Billy: Well..okay, here...let's be pseudo-intellectual here for a minute. When we first started as a band people would say, 'What are your influences' or 'What are you listening to'..and then you would say 'Oh, we're listening to this and this and this' ..and then you would read a review and it would say, 'They sound just like' ..and then they would list your influences...and you're influences would be used against you, as an example to show that A) you weren't original, B) you were ripping other people's music, and C) you weren't really worth listening to because you might as well listen to these other great bands. So. We just, asked to be heard on our own terms, you know...If that's a marketing strategy, then, it is, but...We just, we don't want people to listen to our music...I think people in this culture overreference. We reference people's deaths with other people's deaths. We represent, you know..we correlate great triumphs with past triumphs. We just, we overreference everything instead of just appreciating the moment that we're living in. We feel that we can't really enjoy the moment we're living in unless we compare it to the context of the past, but that actually makes no difference.

Billy: Heh, I tend to prefer the word 'Idiot.'

Interviewer: Instead of 'asshole.'

Billy: Yeah. 'Idiot' is a little less blameful than 'asshole.' I don't think there's anything wrong with playing the fool. I think it's just as interesting as attempting to play the genius because I'm neither.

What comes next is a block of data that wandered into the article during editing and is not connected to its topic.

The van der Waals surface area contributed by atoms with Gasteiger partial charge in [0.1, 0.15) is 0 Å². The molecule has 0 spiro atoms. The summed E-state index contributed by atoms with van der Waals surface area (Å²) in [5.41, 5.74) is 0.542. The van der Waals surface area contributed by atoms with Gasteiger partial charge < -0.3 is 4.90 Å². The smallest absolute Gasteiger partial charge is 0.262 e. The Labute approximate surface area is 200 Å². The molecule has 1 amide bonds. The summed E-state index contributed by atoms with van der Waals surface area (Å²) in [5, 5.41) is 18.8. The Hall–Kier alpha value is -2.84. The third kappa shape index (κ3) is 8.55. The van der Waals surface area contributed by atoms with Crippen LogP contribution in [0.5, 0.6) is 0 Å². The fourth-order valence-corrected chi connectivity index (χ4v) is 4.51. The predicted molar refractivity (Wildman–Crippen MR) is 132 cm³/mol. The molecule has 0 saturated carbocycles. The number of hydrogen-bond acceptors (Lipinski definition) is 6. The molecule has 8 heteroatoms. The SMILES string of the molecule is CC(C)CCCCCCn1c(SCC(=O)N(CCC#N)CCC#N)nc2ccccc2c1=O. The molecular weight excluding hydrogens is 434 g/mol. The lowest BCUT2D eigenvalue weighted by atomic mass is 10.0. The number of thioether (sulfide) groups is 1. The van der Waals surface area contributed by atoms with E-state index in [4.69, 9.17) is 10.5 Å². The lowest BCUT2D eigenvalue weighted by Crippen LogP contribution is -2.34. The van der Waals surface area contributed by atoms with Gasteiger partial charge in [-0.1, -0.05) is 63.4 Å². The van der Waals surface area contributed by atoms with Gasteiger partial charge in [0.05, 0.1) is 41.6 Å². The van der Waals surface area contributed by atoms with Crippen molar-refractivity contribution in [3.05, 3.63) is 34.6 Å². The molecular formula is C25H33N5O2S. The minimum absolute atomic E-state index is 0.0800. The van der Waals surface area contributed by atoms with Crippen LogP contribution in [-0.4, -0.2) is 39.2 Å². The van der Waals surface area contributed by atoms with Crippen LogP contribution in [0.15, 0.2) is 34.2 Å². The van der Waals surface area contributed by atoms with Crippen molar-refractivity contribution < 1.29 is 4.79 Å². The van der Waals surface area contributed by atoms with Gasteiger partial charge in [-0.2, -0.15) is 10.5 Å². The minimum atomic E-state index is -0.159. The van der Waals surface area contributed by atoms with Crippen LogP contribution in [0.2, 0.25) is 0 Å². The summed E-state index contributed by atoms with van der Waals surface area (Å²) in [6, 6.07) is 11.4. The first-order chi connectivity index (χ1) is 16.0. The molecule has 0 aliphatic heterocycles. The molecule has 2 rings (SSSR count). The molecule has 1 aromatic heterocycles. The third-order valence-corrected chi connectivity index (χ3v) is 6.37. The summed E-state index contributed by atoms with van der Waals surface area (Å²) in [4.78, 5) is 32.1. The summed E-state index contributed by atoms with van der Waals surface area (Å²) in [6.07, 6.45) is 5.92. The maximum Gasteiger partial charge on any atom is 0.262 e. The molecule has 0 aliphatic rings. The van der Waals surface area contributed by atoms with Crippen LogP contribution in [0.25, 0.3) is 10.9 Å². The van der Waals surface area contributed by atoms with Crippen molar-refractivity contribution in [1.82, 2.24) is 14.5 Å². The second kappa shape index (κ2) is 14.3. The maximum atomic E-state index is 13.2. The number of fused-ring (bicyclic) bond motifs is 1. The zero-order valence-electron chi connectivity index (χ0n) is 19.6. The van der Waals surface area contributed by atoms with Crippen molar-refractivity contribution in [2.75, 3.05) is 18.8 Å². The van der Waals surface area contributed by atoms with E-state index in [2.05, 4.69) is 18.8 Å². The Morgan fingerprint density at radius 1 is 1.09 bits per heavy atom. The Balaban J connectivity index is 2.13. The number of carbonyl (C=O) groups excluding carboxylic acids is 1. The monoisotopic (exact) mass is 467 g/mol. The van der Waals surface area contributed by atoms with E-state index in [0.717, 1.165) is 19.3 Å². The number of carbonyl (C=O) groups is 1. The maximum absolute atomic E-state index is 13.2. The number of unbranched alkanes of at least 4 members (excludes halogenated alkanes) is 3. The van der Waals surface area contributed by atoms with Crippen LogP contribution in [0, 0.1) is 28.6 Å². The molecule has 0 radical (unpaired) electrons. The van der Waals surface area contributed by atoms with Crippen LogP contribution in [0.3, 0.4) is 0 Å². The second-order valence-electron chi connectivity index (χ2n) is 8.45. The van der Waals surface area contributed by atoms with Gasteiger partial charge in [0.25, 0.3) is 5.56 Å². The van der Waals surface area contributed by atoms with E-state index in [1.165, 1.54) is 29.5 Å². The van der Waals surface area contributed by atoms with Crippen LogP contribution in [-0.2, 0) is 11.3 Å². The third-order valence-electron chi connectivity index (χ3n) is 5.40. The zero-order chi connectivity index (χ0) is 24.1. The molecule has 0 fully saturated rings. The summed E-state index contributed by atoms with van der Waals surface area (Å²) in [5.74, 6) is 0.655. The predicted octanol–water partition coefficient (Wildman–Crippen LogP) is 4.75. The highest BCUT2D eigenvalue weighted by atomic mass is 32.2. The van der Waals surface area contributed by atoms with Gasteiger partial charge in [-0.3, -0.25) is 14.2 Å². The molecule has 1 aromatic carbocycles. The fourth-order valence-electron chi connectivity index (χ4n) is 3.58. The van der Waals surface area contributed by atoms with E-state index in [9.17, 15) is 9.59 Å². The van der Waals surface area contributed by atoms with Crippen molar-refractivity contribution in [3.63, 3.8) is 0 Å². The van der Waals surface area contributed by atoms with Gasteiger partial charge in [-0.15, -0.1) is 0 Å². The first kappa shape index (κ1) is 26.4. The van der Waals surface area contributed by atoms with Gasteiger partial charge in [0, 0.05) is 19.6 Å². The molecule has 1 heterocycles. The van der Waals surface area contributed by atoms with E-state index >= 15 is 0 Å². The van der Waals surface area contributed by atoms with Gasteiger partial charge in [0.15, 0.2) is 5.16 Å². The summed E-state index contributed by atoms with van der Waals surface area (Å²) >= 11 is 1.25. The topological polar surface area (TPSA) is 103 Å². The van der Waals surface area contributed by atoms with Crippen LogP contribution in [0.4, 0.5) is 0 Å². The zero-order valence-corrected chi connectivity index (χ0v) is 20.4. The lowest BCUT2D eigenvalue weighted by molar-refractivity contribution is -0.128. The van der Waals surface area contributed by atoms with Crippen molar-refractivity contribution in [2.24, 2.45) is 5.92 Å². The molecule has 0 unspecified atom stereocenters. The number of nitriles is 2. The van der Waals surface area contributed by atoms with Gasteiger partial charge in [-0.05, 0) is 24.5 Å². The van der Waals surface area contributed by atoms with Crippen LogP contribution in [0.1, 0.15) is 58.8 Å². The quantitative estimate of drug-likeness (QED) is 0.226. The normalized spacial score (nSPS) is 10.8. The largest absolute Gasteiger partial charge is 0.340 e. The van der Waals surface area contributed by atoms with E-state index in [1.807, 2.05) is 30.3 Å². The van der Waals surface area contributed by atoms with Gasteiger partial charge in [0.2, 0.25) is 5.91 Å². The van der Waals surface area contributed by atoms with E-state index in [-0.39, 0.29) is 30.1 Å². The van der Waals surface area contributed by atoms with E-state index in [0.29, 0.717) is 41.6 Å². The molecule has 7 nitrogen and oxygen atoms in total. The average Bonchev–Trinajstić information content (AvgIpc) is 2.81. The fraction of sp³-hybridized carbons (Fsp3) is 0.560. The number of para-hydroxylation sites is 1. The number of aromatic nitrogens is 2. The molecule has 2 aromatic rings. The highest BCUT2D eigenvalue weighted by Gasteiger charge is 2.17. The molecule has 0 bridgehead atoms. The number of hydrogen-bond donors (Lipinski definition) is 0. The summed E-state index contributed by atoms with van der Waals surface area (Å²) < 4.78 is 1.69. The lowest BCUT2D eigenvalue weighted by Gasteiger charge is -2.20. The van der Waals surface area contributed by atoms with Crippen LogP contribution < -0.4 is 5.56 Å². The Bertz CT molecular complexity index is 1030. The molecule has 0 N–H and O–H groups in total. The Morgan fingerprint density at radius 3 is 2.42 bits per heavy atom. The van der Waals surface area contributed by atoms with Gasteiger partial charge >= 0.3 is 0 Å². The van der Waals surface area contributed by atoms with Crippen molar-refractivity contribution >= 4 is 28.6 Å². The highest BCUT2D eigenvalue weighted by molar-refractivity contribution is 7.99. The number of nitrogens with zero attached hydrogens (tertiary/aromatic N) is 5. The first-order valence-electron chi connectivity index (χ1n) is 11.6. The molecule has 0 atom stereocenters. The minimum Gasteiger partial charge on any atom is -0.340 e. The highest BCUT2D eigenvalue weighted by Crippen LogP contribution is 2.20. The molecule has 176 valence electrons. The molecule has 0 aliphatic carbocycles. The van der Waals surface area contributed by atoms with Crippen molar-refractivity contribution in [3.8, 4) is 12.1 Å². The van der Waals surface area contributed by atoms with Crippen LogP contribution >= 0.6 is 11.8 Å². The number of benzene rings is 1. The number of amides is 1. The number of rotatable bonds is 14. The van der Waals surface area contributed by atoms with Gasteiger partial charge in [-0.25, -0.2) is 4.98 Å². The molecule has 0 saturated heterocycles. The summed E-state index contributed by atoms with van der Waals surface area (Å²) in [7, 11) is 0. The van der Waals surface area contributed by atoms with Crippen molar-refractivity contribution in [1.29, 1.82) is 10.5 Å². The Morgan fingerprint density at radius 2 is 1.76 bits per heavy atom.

Interviewer: But playing the fool you have to have the ability to play the fool so that it's funny and so people understand you.

(the whole band starts laughing aloud)

Billy: (as the band laughs behind him) Are you saying that I'm an unsuccesful fool?


Billy: Just because you don't get doesn't mean it isn't funny.

Interviewer: I don't know, maybe you have to work on it or so (Billy laughs) but it comes across a different way.

Billy: I dunno, is this an interview or a counseling session? Are you here to help me or ask me questions?

Billy: I feel that people tend to overintellectualize what we do. And I think, at times poking a little fun out of it, and letting the air out of it shows that, WE don't take it so seriously. But the problem is, people ask us overly intellectual questions, and we answer with overly intellectual answers, then...that's really missing the point. The point is a lot of this music is created, with comPLETE stupidity. We have NO idea what we're doing, most of the time..we just do it...All graces to God.

Return to Billy's Page